'Harry Potter' Star Tom Felton Reflects On The Magical Franchise He Spent A Decade Filming
Tom Felton is a long way from home. The Harry Potter star, who appeared as Draco Malfoy in eight mega-blockbusters over 10 years, is no where near the fog-laden Harry Potter sets of London, but he is standing in the middle of Hogsmeade. I met Felton at Universal Studios' yet-to-be-opened Wizarding World of Harry Potter for a chat, and the irony of walking around snow-covered Hogsmeade in eternally sunny Los Angeles doesn't escape either of us. "It's absurd," he says, pointing to the snow-capped shop where a book, featuring Gilderoy Lockhart's pretentious mug, smiles at us through the window. "But it's brilliant."
Felton himself is a London-to-Southern California transplant, so the setting for our chat seems oddly fortuitous. "Dude, I live out here now," he tells me. "I'm going to the beach a lot. I swim in the ocean every day. I skateboard."
And he certainly has the SoCal look down: He's wearing a casual white tee with a subtle aqua design, light wash jeans rolled up his ankles, black Nikes, and a grey blazer he quickly takes off (we're standing in the hot sun, after all). The pearly white skin and matching white hair audiences are used to seeing in the Potter films is long gone. Instead, Felton is a deep, almost burnt, tan. He's blonde — not Malfoy blonde — but sun-kissed, salt-water drenched, blonde. And if he never opened his mouth to reveal his Surrey accent, I'd take him for a local.
"At this particular part in my life, I enjoy the outdoors. I enjoy the sunshine. It beats London," he says, adjusting several beaded bracelets on his wrist. ["As kids, we were brought up on [set], so I didn't know what working life as an actor was. Doing it as a kid is one thing, [acting] as an adult is a whole other kettle of fish," he says of working in Los Angeles.
After all, Felton was just 13-years-old when he started filming the magical franchise. He wasn't old enough to drink or drive, let alone make many big decisions without the approval of a parent. When he was hired onto the franchise as a child, he knew what the next 10 years of his working life would entail. Now, it's not so cut and dry.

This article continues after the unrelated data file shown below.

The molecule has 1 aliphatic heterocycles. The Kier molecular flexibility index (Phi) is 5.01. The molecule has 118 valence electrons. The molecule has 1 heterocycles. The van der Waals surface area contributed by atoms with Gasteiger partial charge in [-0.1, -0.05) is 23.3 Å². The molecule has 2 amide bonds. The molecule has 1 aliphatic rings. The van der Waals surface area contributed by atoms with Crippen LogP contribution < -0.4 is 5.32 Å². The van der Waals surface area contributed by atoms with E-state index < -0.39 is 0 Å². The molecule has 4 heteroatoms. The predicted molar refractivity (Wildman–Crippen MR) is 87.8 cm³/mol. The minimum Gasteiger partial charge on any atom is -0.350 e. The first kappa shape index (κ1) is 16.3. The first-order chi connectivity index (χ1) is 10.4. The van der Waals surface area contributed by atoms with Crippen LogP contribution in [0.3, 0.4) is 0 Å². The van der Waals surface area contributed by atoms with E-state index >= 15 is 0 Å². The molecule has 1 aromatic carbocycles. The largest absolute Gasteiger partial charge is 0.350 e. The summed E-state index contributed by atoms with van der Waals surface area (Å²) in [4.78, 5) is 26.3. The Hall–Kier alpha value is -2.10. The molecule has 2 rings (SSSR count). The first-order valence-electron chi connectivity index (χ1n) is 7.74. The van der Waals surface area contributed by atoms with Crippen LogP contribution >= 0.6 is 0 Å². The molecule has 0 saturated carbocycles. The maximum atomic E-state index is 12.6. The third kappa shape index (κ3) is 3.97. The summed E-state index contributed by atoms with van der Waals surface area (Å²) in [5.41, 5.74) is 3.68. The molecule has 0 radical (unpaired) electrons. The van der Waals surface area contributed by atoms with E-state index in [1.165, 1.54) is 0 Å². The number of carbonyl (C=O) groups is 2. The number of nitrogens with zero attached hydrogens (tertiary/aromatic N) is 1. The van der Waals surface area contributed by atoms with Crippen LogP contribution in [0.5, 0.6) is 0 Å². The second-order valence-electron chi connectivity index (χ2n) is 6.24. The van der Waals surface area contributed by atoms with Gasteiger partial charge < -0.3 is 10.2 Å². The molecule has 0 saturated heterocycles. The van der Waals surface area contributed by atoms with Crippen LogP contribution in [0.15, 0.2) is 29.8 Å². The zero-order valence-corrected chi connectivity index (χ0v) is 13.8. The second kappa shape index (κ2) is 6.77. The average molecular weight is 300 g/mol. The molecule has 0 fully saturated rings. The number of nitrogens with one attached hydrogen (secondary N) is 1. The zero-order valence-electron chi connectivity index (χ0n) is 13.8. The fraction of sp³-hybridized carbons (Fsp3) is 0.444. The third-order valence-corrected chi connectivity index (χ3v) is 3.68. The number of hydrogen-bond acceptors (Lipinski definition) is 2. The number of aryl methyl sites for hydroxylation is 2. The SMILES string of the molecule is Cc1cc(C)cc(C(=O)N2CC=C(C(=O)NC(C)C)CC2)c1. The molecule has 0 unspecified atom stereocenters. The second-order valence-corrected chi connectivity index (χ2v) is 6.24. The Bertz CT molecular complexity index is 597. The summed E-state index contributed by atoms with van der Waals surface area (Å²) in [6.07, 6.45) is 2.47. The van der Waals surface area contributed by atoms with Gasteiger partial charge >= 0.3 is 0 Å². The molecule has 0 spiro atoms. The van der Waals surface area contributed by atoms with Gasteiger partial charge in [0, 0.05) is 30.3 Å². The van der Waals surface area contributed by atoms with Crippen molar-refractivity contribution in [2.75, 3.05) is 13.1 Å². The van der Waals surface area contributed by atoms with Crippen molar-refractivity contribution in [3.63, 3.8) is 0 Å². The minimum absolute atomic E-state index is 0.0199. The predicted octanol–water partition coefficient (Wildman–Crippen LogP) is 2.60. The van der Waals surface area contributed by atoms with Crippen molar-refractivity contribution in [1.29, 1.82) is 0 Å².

Since the final Harry Potter film was released five years ago, Felton has had to work to get work. He's appeared in more than a dozen films and miniseries since HP wrapped, notably the Rise of the Planet of the Apes, In Secret, and Belle, but none have had quite the impact of Potter. And Felton reasons, no film ever will. "This is something that isn't going anywhere and is going to be with me for the rest of my life," he says. "We've seen Twilight and Hunger Games and a whole bunch of other things come and sort of go, and it's special to think that Potter is here to stay. I really thought [the franchise] was gonna die a slow death when the films were finished."
But with the opening of The Wizarding World of Harry Potter in Los Angeles, the theme park's third location, clearly Felton's hypothesis is far from proven. To Felton, being in the Wizarding World — scorching sun and all — is far more enveloping than being on the real Harry Potter set. "The sets are all very immersive in their own way, but there's one wall missing, and a bunch of guys there with a camera, scaffolding, and green screen, and a guy with a tennis ball pretending it's a dragon," he says. "That's why when [the cast] watched the first few films we would go, 'Wait a minute, is that me? I don't remember doing that.'"
"[The Wizarding World] doesn't feel like a set at all because the walls are solid, and nothing is made out of polystyrene, and it's completely and utterly immersive," he says. "There are tiny little introspective details that no one's really going to notice, but it's there for the one person out of a million who does, which is special." (According to supervising art director Alan Gilmore, some of these details include real props from the sets of the films, sneakily incorporated into the theme park's decor).
But Harry Potter's infinite reach doesn't stop in Hollywood. Universities across the globe have real muggle Quidditch teams, artists and novelists create their own Harry Potter spin-off worlds, and the fandom continues to spread, nearly 20 years since the first book was published in the UK in 1997. "The creativity that's come off the back of Potter is remarkable: Fan fiction, art, their own stories, wardrobe, music — wizard rock? You've heard of this?" he asks, explaining: "There are hundreds of bands that make a living touring with wizard rock. Draco and the Malfoys is supposed to be a huge band. It blows my mind every time I hear something like that. It's a testament to why it's so powerful. It really inspired an entire generation to create."
Felton, though he played one of the most iconic Slytherins in the novels, was sorted into Gryffindor house on Pottermore, J.K. Rowling's Harry Potter digital publisher and news source. "Those bastards," Felton says of his sorting results. "I was trying to answer the questions in a Slytherin fashion, and I think the machine knew, and so it gave me the wizarding middle finger and put me in Gryffindor. [J.K. Rowling] always thought I was a Gryffindor, so I'll take it as a compliment."
Now, Felton is busy filming two features, Sheep & Wolves, and Feed. But what does he think Draco is up to now? Well, maybe he doesn't. "No idea," he says. "Kids? Family? Wife? Mischief?"
While in 2016 Draco Malfoy might be causing mischief with a wife at his side — while bouncing a Slytherin baby on both knees — (or not), Felton's immediate future seems a bit more clear. He's a beach bum now, and when he's not pursuing acting roles in the City of Angels, you can find the Englishman on the sandy California shores. Accio mojito, amiright?